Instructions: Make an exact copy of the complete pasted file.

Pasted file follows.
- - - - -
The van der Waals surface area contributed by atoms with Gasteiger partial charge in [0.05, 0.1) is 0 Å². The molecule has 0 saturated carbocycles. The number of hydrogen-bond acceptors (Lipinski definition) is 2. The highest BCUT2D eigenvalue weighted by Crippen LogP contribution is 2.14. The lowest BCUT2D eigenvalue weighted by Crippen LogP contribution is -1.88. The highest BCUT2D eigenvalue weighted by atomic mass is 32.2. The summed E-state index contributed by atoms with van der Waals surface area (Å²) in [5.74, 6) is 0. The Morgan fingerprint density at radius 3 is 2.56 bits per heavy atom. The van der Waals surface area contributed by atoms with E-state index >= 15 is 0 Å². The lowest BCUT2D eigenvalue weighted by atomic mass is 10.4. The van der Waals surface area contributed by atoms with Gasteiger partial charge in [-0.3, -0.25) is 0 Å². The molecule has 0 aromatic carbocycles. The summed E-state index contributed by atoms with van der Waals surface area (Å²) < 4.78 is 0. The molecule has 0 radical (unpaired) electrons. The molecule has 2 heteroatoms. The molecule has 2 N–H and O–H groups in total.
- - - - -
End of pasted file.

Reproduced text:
The van der Waals surface area contributed by atoms with Gasteiger partial charge in [0.05, 0.1) is 0 Å². The molecule has 0 saturated carbocycles. The number of hydrogen-bond acceptors (Lipinski definition) is 2. The highest BCUT2D eigenvalue weighted by Crippen LogP contribution is 2.14. The lowest BCUT2D eigenvalue weighted by Crippen LogP contribution is -1.88. The highest BCUT2D eigenvalue weighted by atomic mass is 32.2. The summed E-state index contributed by atoms with van der Waals surface area (Å²) in [5.74, 6) is 0. The Morgan fingerprint density at radius 3 is 2.56 bits per heavy atom. The van der Waals surface area contributed by atoms with E-state index >= 15 is 0 Å². The lowest BCUT2D eigenvalue weighted by atomic mass is 10.4. The van der Waals surface area contributed by atoms with Gasteiger partial charge in [-0.3, -0.25) is 0 Å². The molecule has 0 aromatic carbocycles. The summed E-state index contributed by atoms with van der Waals surface area (Å²) < 4.78 is 0. The molecule has 0 radical (unpaired) electrons. The molecule has 2 heteroatoms. The molecule has 2 N–H and O–H groups in total.